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Fun AI Apps Are Everywhere Right Now. But a Safety ‘Reckoning’ Is Coming

If you’ve spent any time on Twitter lately, you may have seen a viral black-and-white image depicting Jar Jar Binks at the Nuremberg Trials, or a courtroom sketch of Snoop Dogg being sued by Snoopy.

These surreal creations are the products of Dall-E Mini, a popular web app that creates images on demand. Type in a prompt, and it will rapidly produce a handful of cartoon images depicting whatever you’ve asked for.

More than 200,000 people are now using Dall-E Mini every day, its creator says—a number that is only growing. A Twitter account called “Weird Dall-E Generations,” created in February, has more than 890,000 followers at the time of publication. One of its most popular tweets so far is a response to the prompt “CCTV footage of Jesus Christ stealing [a] bike.”
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If Dall-E Mini seems revolutionary, it’s only a crude imitation of what’s possible with more powerful tools. As the “Mini” in its name suggests, the tool is effectively a copycat version of Dall-E—a much more powerful text-to-image tool created by one of the most advanced artificial intelligence labs in the world.

That lab, OpenAI, boasts online of (the real) Dall-E’s ability to generate photorealistic images. But OpenAI has not released Dall-E for public use, due to what it says are concerns that it “could be used to generate a wide range of deceptive and otherwise harmful content.” It’s not the only image-generation tool that’s been locked behind closed doors by its creator. Google is keeping its own similarly powerful image-generation tool, called Imagen, restricted while it studies the tool’s risks and limitations.

The risks of text-to-image tools, Google and OpenAI both say, include the potential to turbocharge bullying and harassment; to generate images that reproduce racism or gender stereotypes; and to spread misinformation. They could even reduce public trust in genuine photographs that depict reality.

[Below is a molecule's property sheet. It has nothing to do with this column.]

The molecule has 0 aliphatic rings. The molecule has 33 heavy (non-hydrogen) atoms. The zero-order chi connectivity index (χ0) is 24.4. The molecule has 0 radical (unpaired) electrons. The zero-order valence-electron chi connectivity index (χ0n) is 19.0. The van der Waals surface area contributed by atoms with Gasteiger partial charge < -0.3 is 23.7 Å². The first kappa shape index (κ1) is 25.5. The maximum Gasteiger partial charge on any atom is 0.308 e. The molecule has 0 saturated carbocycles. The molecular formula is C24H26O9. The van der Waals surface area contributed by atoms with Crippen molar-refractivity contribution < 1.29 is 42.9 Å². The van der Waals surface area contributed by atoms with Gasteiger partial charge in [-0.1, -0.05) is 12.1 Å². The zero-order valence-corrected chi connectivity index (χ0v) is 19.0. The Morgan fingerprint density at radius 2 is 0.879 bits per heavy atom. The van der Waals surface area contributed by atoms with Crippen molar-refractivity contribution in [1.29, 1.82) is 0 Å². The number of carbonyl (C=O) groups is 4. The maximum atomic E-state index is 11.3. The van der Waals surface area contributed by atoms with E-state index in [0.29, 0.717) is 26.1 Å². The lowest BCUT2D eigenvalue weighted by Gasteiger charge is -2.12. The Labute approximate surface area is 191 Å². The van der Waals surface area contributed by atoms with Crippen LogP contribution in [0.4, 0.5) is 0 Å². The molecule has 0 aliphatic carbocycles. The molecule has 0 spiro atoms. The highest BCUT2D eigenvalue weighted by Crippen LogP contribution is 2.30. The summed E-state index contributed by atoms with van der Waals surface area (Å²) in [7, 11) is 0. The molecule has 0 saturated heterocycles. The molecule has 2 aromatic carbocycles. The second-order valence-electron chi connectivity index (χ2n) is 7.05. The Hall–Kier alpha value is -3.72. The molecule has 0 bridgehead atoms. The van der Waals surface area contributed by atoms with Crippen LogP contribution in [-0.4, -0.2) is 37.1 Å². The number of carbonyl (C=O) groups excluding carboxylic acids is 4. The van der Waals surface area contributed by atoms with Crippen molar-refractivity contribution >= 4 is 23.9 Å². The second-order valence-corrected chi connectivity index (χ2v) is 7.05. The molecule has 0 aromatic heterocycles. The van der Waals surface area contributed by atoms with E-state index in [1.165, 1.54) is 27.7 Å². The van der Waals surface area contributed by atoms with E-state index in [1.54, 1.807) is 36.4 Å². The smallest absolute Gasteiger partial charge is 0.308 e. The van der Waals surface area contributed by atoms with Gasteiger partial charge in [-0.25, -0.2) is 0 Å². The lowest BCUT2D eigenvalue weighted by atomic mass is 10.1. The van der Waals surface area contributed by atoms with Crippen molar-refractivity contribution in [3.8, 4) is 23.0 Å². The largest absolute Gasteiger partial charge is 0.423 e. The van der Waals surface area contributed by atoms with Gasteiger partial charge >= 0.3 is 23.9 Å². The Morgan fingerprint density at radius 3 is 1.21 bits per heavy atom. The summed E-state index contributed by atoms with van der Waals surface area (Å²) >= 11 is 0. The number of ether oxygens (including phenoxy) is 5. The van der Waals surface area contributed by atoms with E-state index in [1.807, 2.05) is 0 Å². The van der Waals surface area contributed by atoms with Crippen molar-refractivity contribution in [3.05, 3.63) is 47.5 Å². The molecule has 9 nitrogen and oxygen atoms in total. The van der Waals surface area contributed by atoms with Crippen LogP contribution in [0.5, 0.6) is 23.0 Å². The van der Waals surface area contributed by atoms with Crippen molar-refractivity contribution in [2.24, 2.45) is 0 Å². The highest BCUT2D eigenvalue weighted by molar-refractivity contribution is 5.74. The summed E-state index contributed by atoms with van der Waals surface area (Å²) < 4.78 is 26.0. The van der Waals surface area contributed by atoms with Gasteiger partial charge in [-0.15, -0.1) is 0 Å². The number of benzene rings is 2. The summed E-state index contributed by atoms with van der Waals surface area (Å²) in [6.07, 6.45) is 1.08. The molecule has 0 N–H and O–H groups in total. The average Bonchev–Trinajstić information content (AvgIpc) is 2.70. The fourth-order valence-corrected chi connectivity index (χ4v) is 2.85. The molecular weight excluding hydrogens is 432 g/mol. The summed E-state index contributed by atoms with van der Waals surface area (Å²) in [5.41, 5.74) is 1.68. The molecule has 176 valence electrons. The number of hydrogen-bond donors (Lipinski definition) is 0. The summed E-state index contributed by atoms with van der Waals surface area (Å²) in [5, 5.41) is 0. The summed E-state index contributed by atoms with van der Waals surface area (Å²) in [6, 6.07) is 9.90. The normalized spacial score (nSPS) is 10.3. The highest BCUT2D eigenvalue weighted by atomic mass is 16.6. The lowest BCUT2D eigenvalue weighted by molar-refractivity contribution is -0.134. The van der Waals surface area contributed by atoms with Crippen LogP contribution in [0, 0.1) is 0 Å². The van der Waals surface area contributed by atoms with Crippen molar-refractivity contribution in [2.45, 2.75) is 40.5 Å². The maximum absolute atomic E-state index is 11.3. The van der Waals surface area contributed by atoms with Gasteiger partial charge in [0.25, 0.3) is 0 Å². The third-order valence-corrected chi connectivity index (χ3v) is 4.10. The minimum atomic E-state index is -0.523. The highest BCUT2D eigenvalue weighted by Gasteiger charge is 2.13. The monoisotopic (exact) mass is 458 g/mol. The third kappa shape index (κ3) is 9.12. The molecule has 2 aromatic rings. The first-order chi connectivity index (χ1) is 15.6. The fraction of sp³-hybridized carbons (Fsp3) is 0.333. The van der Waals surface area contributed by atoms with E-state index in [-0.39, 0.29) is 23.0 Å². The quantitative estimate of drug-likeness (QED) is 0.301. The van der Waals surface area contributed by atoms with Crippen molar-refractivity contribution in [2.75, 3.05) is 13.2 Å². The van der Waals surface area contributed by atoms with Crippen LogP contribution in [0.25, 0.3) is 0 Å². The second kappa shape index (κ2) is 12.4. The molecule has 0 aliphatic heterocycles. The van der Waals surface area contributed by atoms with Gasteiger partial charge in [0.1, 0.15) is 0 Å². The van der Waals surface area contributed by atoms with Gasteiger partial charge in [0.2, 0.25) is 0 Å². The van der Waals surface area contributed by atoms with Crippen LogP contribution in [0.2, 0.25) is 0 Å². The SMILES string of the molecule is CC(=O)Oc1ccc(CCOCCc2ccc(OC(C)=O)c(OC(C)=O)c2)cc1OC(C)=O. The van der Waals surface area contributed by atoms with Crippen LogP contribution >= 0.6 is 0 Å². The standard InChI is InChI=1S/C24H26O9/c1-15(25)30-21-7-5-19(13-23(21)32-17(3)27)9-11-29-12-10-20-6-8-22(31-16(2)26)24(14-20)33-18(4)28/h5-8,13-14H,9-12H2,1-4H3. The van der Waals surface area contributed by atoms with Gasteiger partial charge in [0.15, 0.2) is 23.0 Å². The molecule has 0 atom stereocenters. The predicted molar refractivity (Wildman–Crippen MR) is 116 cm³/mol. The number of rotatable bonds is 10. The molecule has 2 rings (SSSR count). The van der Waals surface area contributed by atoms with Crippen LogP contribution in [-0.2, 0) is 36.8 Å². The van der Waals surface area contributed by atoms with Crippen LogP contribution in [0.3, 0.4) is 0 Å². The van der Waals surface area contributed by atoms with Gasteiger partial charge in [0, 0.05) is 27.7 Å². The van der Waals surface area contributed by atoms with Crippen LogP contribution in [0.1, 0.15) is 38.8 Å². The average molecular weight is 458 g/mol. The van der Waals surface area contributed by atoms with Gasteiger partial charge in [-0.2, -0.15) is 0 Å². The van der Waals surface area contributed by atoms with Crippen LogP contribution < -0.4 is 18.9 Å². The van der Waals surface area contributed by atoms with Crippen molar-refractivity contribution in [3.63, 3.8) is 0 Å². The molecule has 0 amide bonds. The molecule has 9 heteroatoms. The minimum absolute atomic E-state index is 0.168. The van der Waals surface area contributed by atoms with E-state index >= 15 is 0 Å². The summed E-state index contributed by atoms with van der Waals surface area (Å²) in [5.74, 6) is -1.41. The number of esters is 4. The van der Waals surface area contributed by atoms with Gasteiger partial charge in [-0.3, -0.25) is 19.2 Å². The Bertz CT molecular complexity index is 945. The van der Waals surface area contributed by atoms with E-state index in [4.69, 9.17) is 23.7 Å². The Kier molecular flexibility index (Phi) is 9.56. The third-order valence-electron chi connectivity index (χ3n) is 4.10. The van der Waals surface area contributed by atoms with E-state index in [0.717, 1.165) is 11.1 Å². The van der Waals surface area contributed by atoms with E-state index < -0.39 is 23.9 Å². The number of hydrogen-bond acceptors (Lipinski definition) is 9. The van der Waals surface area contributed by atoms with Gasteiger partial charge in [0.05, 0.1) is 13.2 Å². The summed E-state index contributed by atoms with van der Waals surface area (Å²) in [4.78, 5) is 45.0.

Text could be even more challenging than images. OpenAI and Google have both also developed their own synthetic text generators that chatbots can be based on, which they have also chosen to not release widely to the public amid fears that they could be used to manufacture misinformation or facilitate bullying.

Read more: How AI Will Completely Change the Way We Live in the Next 20 Years

Google and OpenAI have long described themselves as committed to the safe development of AI, pointing to, among other things, their decisions to keep these potentially dangerous tools restricted to a select group of users, at least for now. But that hasn’t stopped them from publicly hyping the tools, announcing their capabilities, and describing how they made them. That has inspired a wave of copycats with fewer ethical hangups. Increasingly, tools pioneered inside Google and OpenAI have been imitated by knockoff apps that are circulating ever more widely online, and contributing to a growing sense that the public internet is on the brink of a revolution.

“Platforms are making it easier for people to create and share different types of technology without needing to have any strong background in computer science,” says Margaret Mitchell, a computer scientist and a former co-lead of Google’s Ethical Artificial Intelligence team. “By the end of 2022, the general public’s understanding of this technology and everything that can be done with it will fundamentally shift.”

The copycat effect

The rise of Dall-E Mini is just one example of the “copycat effect”—a term used by defense analysts to understand the way adversaries take inspiration from one another in military research and development. “The copycat effect is when you see a capability demonstrated, and it lets you know, oh, that’s possible,” says Trey Herr, the director of the Atlantic Council’s cyber statecraft initiative. “What we’re seeing with Dall-E Mini right now is that it’s possible to recreate a system that can output these things based on what we know Dall-E is capable of. It significantly reduces the uncertainty. And so if I have resources and the technical chops to try and train a system in that direction, I know I could get there.”